[ACCEPTED]-Compile the Python interpreter statically?-compilation
I found this (mainly concerning static compilation 28 of Python modules):
Which describes a file 27 used for configuration located here:
If 26 this file isn't present, it can be created 25 by copying:
Setup file has tons of documentation 24 in it and the
README included with the source 23 offers lots of good compilation information 22 as well.
I haven't tried compiling yet, but 21 I think with these resources, I should be 20 successful when I try. I will post my results 19 as a comment here.
To get a pure-static python 18 executable, you must also configure as follows:
./configure LDFLAGS="-static -static-libgcc" CPPFLAGS="-static"
Once 17 you build with these flags enabled, you 16 will likely get lots of warnings about "renaming 15 because library isn't present". This 14 means that you have not configured
Modules/Setup correctly 13 and need to:
a) add a single line (near the 12 top) like this:
(that's asterisk/star the 11 word "static" and asterisk with 10 no spaces)
b) uncomment all modules that 9 you want to be available statically (such 8 as math, array, etc...)
You may also need 7 to add specific linker flags (as mentioned 6 in the link I posted above). My experience 5 so far has been that the libraries are working 4 without modification.
It may also be helpful 3 to run make with as follows:
make 2>&1 | grep 'renaming'
This will show 2 all modules that are failing to compile 1 due to being statically linked.
CPython CMake Buildsystem offers an alternative way to build Python, using 4 CMake.
It can build python lib statically, and 3 include in that lib all the modules you 2 want. Just set CMake's options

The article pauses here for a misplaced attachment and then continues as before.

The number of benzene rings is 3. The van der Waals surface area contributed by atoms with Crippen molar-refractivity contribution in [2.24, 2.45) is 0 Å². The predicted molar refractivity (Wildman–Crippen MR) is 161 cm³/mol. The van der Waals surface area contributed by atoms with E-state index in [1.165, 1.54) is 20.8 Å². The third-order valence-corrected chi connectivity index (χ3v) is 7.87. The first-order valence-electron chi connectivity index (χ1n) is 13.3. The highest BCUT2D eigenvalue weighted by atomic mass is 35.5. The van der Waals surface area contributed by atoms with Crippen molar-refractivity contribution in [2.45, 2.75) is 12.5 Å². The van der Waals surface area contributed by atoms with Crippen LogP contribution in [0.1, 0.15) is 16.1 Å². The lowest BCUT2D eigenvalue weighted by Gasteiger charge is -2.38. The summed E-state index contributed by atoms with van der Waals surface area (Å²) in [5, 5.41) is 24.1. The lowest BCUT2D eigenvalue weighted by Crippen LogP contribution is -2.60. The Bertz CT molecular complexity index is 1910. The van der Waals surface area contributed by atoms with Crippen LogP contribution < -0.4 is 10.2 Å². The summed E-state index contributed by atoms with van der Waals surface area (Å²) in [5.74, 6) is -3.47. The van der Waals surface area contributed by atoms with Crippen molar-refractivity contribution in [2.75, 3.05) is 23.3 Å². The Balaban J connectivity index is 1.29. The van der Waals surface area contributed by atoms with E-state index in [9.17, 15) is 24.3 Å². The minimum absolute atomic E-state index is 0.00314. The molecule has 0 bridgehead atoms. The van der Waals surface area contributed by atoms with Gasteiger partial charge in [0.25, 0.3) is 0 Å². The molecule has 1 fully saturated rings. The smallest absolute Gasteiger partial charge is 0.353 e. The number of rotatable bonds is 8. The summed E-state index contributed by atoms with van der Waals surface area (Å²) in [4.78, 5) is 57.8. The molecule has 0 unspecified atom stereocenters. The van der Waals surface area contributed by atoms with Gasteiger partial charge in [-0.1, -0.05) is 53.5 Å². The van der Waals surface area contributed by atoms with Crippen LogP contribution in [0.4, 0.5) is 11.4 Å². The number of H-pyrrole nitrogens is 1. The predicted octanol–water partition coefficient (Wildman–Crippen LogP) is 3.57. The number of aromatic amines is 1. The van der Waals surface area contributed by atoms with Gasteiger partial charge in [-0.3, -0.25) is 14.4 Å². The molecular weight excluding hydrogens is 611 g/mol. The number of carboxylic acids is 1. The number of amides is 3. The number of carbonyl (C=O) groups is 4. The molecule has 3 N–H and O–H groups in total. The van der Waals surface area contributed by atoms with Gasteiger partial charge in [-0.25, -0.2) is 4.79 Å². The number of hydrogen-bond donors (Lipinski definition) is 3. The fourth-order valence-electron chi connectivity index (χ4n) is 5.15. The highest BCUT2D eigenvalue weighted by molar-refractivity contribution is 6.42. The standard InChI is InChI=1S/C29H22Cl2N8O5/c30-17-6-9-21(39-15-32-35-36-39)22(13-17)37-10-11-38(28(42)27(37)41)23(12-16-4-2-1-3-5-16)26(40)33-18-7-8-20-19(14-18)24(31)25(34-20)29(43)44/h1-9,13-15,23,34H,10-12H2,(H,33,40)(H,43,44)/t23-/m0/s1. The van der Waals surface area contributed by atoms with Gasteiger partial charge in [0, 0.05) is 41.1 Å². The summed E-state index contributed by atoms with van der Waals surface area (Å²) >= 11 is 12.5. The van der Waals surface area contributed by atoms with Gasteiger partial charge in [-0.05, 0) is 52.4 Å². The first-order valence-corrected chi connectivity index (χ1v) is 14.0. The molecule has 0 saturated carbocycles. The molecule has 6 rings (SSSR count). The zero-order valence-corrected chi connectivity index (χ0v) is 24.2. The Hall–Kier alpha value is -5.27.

BUILD_SHARED OFF BUILD_STATIC ON
and set the 1
BUILTIN_<extension> you want to
Using freeze doesn't prevent doing it all 14 in one run (no matter what approach you 13 use, you will need multiple build steps 12 - e.g. many compiler invocations). First, you 11 edit
Modules/Setup to include all extension modules that 10 you want. Next, you build Python, getting 9 libpythonxy.a. Then, you run freeze, getting 8 a number of C files and a config.c. You 7 compile these as well, and integrate them 6 into libpythonxy.a (or create a separate 5 library).
You do all this once, for each 4 architecture and Python version you want 3 to integrate. When building your application, you 2 only link with libpythonxy.a, and the library 1 that freeze has produced.
You can try with ELF STATIFIER. I've been used it before 5 and it works fairly well. I just had problems 4 with it in a couple of cases and then I 3 had to use another similar program called 2 Ermine. Unfortunately this one is a commercial 1 program.
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